Modi lashes out: Land bill deadlock impacting rural development
Taking a dig at chief ministers of Congress ruled states boycotting the NITI Aayog meeting on contentious land bill, Prime Minister Narendra Modi said “political considerations” over the bill were seriously impacting rural development.india Updated: Jul 15, 2015 21:11 IST
Taking a dig at chief ministers of Congress ruled states boycotting the Niti Aayog meeting on contentious land bill, Prime Minister Narendra Modi said “political considerations” over the bill were seriously impacting rural development.
Modi was speaking at the second meeting of Niti Aayog on the land acquisition bill, which was boycotted by chief ministers of nine Congress-ruled states and West Bengal's Mamta Banerjee and Uttar Pradesh's Akhilesh Yadav.
“The political deadlock over land acquisition was seriously impacting rural development, including the creation of schools, hospitals, roads and irrigation projects,” the Prime Minister said while addressing the second meeting of the Governing Council of the National Institution for Transforming India (Niti) Aayog. “Political considerations should not come in way of a solution that would facilitate development of rural areas and ensure greater prosperity for the farmers.”
Chief ministers of nine Congress ruled states, Mamata Banerjee from West Bengal and Akhilesh Yadav from Uttar Pradesh, boycotted the meeting while chief ministers of Odisha Naveen Patnaik and Tamil Nadu J Jayalalithaa did not attend because of prior engagements.
Later, finance minister Arun Jaitley termed certain non-BJP chief ministers skipping the Niti Aayog meeting “against the spirit of federalism” and asked them to introspect whether not attending the meeting was in tune with spirit of Indian democracy.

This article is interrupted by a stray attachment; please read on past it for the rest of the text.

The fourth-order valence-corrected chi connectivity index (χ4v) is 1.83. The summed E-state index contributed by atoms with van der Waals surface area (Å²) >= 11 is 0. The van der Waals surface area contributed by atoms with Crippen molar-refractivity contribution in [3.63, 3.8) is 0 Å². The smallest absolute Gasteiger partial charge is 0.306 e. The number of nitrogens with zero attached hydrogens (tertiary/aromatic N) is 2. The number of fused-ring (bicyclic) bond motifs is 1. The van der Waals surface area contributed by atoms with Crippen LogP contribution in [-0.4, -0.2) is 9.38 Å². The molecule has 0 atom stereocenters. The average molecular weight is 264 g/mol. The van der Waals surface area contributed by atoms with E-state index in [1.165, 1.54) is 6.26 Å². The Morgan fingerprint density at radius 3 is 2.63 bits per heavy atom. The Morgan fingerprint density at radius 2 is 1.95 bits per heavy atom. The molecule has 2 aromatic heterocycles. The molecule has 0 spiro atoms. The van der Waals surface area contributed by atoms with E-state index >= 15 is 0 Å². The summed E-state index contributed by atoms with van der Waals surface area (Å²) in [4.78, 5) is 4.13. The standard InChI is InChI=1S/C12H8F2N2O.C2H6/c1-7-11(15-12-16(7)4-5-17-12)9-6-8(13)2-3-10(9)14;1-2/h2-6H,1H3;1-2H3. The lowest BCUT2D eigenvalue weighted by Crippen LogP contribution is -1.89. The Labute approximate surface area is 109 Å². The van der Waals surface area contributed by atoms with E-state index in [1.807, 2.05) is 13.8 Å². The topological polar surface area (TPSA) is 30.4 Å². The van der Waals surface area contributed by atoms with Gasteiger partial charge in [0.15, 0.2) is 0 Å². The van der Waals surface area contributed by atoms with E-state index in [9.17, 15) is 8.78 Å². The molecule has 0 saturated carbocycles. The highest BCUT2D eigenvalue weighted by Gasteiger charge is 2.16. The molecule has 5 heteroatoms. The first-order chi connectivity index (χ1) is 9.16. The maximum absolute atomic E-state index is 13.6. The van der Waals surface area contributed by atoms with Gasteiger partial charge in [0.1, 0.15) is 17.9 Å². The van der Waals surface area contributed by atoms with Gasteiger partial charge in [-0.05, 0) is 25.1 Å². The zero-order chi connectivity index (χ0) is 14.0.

The Congress justified the decision saying the government should not have called Niti Aayog meeting on land bill knowing its opposition to the government's Ordinance.
Delhi chief minister Arvind Kejriwal and Bihar chief minister Nitish Kumar were other non-BJP CMs who attended the meeting but opposed the government’s land Ordinance saying the 2013 law should have been implemented for some time before amendments were proposed.
“The 2013 law was enacted after wide consultation and the BJP had also welcomed it,” Kejriwal said, while the questioning the rationale for the Ordinance. The Delhi CM also demanded a separate meeting on Centre-state relations and cooperative federalism.
Kumar on the other hand said it was not an appropriate time to amend the original law enacted by the last UPA government. The Tamil Nadu CM, in a statement issued in Chennai, opposed the Ordinance.
PM Modi insisted that the Ordinance on land acquisition was brought following demands from the states which felt development was suffering because acquisition under the new law was difficult. Jaitley later added that even some Congress chief ministers had raised concerns over the land law enacted by the UPA government.
Modi said the ordinance, which has been vociferously opposed by the Congress and other opposition parties, was brought in response to these developmental concerns of the states, and also to ensure that farmers continue to receive their legitimate dues.
He reiterated that as far as paying enhanced compensation to farmers was concerned, there were no differences in the stands of the central government and the states.
“The matter is now before the parliamentary standing committee, and therefore, ahead of the upcoming parliament session, it was appropriate that the suggestions of the states be listened to, once again,” an official statement quoted Modi as saying.
The PM also reiterated the vision of his government that state units should be the focus of all development efforts, as part of 'Team India' amd added that the chief ministers had always felt that development policies at the Centre should be framed in consultation with the states.
Wednesday's meeting was the second for Niti Aayog, which replaced the Planning Commission after the NDA government came to power at the Centre in 2014. The PM said the last one year had been a good beginning, with states being taken on board in the planning process, and chief ministers taking the lead in sub-groups of the newly formed commission.